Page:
So when we did things like approve abortion and allow all these abortions to take place, we did it as adults thinking, “Hey, we want to give this choice to women.” But we didn’t recognize what it was going to do to kids. Then decisions about what the definition of marriage is. We weren’t thinking about what the effect on kids would be. We just wanted more freedom for ourselves as adults. As a result, the kids are being raised in this culture where just things are just really out of sorts. We can still reach back to a time where we knew what marriage was and we knew what human sexuality was and we were sure about differences between men and women and we understood the strengths between men and women.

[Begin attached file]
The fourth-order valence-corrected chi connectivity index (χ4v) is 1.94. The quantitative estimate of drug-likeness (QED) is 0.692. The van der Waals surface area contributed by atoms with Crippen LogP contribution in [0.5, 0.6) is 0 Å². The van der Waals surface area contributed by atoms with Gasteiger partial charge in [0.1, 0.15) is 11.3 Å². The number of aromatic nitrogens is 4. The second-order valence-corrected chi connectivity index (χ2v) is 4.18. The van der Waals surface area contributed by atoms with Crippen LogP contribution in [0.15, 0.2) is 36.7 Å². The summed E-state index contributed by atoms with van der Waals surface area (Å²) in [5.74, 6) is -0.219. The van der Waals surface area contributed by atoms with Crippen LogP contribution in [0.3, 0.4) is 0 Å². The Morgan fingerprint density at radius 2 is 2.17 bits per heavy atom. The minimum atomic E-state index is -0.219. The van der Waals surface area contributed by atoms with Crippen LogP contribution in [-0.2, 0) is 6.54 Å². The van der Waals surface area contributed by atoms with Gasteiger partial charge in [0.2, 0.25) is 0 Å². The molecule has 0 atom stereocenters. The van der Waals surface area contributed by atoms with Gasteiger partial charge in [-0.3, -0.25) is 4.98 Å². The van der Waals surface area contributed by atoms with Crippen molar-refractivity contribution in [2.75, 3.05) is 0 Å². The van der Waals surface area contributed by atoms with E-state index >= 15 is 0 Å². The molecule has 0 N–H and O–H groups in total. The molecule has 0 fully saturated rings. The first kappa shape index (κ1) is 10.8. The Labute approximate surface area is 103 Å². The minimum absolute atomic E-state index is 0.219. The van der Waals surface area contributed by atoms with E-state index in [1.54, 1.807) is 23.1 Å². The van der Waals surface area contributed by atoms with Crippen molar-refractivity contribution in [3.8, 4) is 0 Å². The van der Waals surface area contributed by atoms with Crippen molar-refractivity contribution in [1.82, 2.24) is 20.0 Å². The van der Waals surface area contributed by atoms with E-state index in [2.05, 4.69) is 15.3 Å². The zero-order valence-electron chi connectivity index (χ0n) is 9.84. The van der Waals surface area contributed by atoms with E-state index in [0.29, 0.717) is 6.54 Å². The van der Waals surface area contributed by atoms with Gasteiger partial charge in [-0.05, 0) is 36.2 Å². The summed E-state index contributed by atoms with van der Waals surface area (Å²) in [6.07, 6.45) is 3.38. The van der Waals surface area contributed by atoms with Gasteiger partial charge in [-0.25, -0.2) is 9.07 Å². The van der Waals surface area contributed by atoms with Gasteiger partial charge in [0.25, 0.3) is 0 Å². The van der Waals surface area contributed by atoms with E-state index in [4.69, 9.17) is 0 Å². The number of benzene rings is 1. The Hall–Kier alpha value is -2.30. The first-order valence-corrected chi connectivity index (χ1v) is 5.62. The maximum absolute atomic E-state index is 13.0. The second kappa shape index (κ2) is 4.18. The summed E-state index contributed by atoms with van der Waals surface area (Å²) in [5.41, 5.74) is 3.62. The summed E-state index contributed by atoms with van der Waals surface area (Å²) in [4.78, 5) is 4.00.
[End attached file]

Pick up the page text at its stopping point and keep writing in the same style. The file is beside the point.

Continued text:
We saw generations that went to war and gave their lives to protect the truth and the freedoms that we have in this country. But were distant from those things now, and the kids have not been grown up in a culture that understands those things and we kind of take them for granted. But we’ve skipped a whole generation of sharing that with kids. So that’s why it’s important to have this male-centric environment where boys can see men who embrace these values and these men can reach back to those values that they still have in their memory and show them to boys to make some kind of sense of the madness that these boys must be raised in.

You got to remember, a lot of these boys, they were raised in a culture now where they didn’t know it wasn’t such that it was men and women that was a male and female, a marriage. They’re raised in a culture where anybody can, and in fact, your gender is fluid, whatever you choose it to be and there’s multiple genders. They’re raised in that environment, they’re breathing that air. So we need a male-centric environment that restores the truths and the foundational truths that there’s not so much unsurety for boys.